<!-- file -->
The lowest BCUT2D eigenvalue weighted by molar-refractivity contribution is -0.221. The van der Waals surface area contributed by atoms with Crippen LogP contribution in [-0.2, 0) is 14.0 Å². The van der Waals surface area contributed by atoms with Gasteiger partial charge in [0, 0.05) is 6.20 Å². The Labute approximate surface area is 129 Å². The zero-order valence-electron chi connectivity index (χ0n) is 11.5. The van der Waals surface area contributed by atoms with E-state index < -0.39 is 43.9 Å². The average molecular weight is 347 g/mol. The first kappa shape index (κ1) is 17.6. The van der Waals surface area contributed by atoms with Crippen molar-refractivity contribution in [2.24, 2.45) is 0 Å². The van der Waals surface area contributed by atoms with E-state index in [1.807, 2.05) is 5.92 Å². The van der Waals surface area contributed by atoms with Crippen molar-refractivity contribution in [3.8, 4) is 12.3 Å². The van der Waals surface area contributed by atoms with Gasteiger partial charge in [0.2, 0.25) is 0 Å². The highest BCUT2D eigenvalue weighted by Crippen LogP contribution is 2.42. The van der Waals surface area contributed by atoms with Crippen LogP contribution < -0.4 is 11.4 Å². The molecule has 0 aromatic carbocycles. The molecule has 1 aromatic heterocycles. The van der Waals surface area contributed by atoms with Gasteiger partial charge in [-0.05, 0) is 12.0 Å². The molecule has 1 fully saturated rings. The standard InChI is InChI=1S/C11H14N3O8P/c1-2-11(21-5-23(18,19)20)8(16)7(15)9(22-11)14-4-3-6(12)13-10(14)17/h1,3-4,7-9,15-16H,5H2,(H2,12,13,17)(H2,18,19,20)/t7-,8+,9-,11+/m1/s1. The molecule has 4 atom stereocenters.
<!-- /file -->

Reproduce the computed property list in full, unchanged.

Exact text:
The lowest BCUT2D eigenvalue weighted by molar-refractivity contribution is -0.221. The van der Waals surface area contributed by atoms with Crippen LogP contribution in [-0.2, 0) is 14.0 Å². The van der Waals surface area contributed by atoms with Gasteiger partial charge in [0, 0.05) is 6.20 Å². The Labute approximate surface area is 129 Å². The zero-order valence-electron chi connectivity index (χ0n) is 11.5. The van der Waals surface area contributed by atoms with E-state index < -0.39 is 43.9 Å². The average molecular weight is 347 g/mol. The first kappa shape index (κ1) is 17.6. The van der Waals surface area contributed by atoms with Crippen molar-refractivity contribution in [2.24, 2.45) is 0 Å². The van der Waals surface area contributed by atoms with E-state index in [1.807, 2.05) is 5.92 Å². The van der Waals surface area contributed by atoms with Crippen molar-refractivity contribution in [3.8, 4) is 12.3 Å². The van der Waals surface area contributed by atoms with Gasteiger partial charge in [0.2, 0.25) is 0 Å². The highest BCUT2D eigenvalue weighted by Crippen LogP contribution is 2.42. The van der Waals surface area contributed by atoms with Crippen LogP contribution < -0.4 is 11.4 Å². The molecule has 0 aromatic carbocycles. The molecule has 1 aromatic heterocycles. The van der Waals surface area contributed by atoms with Gasteiger partial charge in [-0.05, 0) is 12.0 Å². The molecule has 1 fully saturated rings. The standard InChI is InChI=1S/C11H14N3O8P/c1-2-11(21-5-23(18,19)20)8(16)7(15)9(22-11)14-4-3-6(12)13-10(14)17/h1,3-4,7-9,15-16H,5H2,(H2,12,13,17)(H2,18,19,20)/t7-,8+,9-,11+/m1/s1. The molecule has 4 atom stereocenters.